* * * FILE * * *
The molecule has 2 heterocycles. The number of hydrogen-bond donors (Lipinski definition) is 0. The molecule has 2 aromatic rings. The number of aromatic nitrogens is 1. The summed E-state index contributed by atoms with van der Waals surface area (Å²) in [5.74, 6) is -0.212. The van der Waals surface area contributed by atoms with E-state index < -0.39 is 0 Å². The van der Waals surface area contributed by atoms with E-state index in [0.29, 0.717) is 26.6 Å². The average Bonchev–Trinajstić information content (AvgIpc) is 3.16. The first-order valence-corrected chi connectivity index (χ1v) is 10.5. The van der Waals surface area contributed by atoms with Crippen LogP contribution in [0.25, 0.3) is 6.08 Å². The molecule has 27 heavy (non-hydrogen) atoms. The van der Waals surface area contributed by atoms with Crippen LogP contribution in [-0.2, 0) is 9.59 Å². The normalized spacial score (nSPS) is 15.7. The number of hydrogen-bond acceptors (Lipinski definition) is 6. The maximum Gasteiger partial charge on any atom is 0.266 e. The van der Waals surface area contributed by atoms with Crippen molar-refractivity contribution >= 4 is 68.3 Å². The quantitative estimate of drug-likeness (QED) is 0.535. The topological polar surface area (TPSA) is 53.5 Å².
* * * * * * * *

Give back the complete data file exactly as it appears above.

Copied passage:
The molecule has 2 heterocycles. The number of hydrogen-bond donors (Lipinski definition) is 0. The molecule has 2 aromatic rings. The number of aromatic nitrogens is 1. The summed E-state index contributed by atoms with van der Waals surface area (Å²) in [5.74, 6) is -0.212. The van der Waals surface area contributed by atoms with E-state index < -0.39 is 0 Å². The van der Waals surface area contributed by atoms with E-state index in [0.29, 0.717) is 26.6 Å². The average Bonchev–Trinajstić information content (AvgIpc) is 3.16. The first-order valence-corrected chi connectivity index (χ1v) is 10.5. The van der Waals surface area contributed by atoms with Crippen LogP contribution in [0.25, 0.3) is 6.08 Å². The molecule has 27 heavy (non-hydrogen) atoms. The van der Waals surface area contributed by atoms with Crippen LogP contribution in [-0.2, 0) is 9.59 Å². The normalized spacial score (nSPS) is 15.7. The number of hydrogen-bond acceptors (Lipinski definition) is 6. The maximum Gasteiger partial charge on any atom is 0.266 e. The van der Waals surface area contributed by atoms with Crippen molar-refractivity contribution >= 4 is 68.3 Å². The quantitative estimate of drug-likeness (QED) is 0.535. The topological polar surface area (TPSA) is 53.5 Å².